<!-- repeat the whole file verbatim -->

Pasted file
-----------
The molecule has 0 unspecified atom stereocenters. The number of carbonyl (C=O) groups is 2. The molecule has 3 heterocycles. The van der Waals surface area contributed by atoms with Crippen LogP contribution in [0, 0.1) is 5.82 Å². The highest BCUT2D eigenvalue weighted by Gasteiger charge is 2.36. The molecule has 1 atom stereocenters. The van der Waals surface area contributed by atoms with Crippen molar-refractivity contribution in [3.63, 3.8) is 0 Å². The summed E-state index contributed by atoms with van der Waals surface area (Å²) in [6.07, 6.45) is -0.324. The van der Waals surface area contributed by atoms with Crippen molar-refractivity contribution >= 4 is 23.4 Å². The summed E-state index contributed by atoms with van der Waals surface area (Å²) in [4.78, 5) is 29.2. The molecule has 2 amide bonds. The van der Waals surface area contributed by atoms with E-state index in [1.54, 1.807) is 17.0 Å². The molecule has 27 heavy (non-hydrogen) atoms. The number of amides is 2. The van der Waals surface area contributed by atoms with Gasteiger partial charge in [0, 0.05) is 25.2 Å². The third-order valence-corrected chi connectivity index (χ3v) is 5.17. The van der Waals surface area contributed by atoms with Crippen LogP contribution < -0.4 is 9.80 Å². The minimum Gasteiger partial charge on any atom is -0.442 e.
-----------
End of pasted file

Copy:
The molecule has 0 unspecified atom stereocenters. The number of carbonyl (C=O) groups is 2. The molecule has 3 heterocycles. The van der Waals surface area contributed by atoms with Crippen LogP contribution in [0, 0.1) is 5.82 Å². The highest BCUT2D eigenvalue weighted by Gasteiger charge is 2.36. The molecule has 1 atom stereocenters. The van der Waals surface area contributed by atoms with Crippen molar-refractivity contribution in [3.63, 3.8) is 0 Å². The summed E-state index contributed by atoms with van der Waals surface area (Å²) in [6.07, 6.45) is -0.324. The van der Waals surface area contributed by atoms with Crippen molar-refractivity contribution >= 4 is 23.4 Å². The summed E-state index contributed by atoms with van der Waals surface area (Å²) in [4.78, 5) is 29.2. The molecule has 2 amide bonds. The van der Waals surface area contributed by atoms with E-state index in [1.54, 1.807) is 17.0 Å². The molecule has 27 heavy (non-hydrogen) atoms. The number of amides is 2. The van der Waals surface area contributed by atoms with Gasteiger partial charge in [0, 0.05) is 25.2 Å². The third-order valence-corrected chi connectivity index (χ3v) is 5.17. The van der Waals surface area contributed by atoms with Crippen LogP contribution < -0.4 is 9.80 Å². The minimum Gasteiger partial charge on any atom is -0.442 e.